Traditionally, games were progressive. You, the player, would start at the beginning of a scripted story, and move through environments designed to only revolve around you. When you interacted with the system, something else happened. If you didn’t act, the world would never move or change. Like the protagonist in a play, the antagonists and props are pointless without the hero.
But in recent years of game development, a new trend of emergence has surfaced.
This essay looks at the the characteristics of emergent, complex systems, and the role of the player within them.
The game Don’t Starve, by Klei Entertainment will be used as an example of a complex system, in which the world is designed in a way that nearly ignore the player’s existence entirely.
The essay then goes on to explore, what might attract players to engage with a game world such as this one.
If the game you play pays no mind to you, and if the game gives you nothing for free – if there is no reward system and goal structure – what is fun about playing it?
Continue reading “Why bother with Emergence? – Exploring player motivation in emergent games”
Occasionally, interactive experiences with little to no agency will hit the video game scene, and cause uproar.
Firewatch (Campo Santo, 2016) and Danganronpa (Spike Chunsoft, 2010) is but two examples of games that many refer to as “interactive novels”, instead of “games”.
What I intend with this short essay, is not to validate certain games over others, but rather to explore the reward system in such a game.
How do designers keep hold of consumers’ attention, in an experience that has no agency?
Continue reading “The reward systems of almost-games”
If all media is autobiographical in some sense, then all games are a product of the culture the designer lives and breathes. However, certain games goes beyond their own present time, and instead looks to cultures past.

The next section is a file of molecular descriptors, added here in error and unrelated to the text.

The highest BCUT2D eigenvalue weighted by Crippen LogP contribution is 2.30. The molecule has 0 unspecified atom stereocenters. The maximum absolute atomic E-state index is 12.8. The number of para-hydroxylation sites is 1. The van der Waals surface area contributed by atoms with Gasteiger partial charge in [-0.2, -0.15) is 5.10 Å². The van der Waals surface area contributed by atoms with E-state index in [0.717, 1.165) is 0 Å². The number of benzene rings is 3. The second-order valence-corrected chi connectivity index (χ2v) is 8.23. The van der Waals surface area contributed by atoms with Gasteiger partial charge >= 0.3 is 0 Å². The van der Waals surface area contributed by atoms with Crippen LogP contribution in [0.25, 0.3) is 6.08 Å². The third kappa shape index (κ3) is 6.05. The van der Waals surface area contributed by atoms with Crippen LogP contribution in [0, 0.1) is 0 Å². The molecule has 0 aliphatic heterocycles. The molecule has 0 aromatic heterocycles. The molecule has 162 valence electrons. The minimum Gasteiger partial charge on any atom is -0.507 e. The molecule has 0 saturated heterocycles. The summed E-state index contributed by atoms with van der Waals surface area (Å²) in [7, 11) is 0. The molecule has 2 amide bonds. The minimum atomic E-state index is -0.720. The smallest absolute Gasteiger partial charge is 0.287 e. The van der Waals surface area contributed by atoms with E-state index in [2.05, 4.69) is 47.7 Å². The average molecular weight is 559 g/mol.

When a designer strives to pay tribute to a specific author or time-period, do they stay unbiased? Or will the present environment around the designer always sneak it’s way in?
Continue reading “Games as a tribute to culture”
Recently, there has been a popular trend in AAA games, of adding what the industry now calls loot boxes.
This introduces a system, where the player will pay real money, in exchange for the game to drop random in-game items and features.
The phenomenon has been so widespread, that Jim Sterling – a youtube content creator and journalist – even declared 2017 to be the year of the loot box. (Sterling, 2017)
Continue reading “Are Loot Boxes just glorified Skinner Boxes?”
If all media are somewhat autobiographical, then all games express something about the society the designer lives in.
The moment this becomes interesting, is when games dare to ask some of the hardest questions imaginable.
Continue reading “Heavy subjects, and video games”
Game designers are always bending their minds out of shape, trying to master player motivation. How do you make people play your game for tens – if not hundreds – of hours?
Maybe, the solution is simply to let the player design their own experience, with their own reward system.
Continue reading “Let the player be the master of their own Reward System”
Ms. Invader is a fashion-esque magazine featuring loads of gamery goodness.
This includes the blogs from this very website, ranging from January to May 2017!
With smashing topics such as Nostalgia is Ruining Video Games! and Is Authenticity a Lie?, this is the one make-believe gaming-magazine you do not want to miss!
- A very angry manifesto!
- Creepy pictures of half-humans, half-animated characters.
- A 4 page visual essay demeaning your consumerism.
- And a few very pretty photos (I promise).
Simply click to read: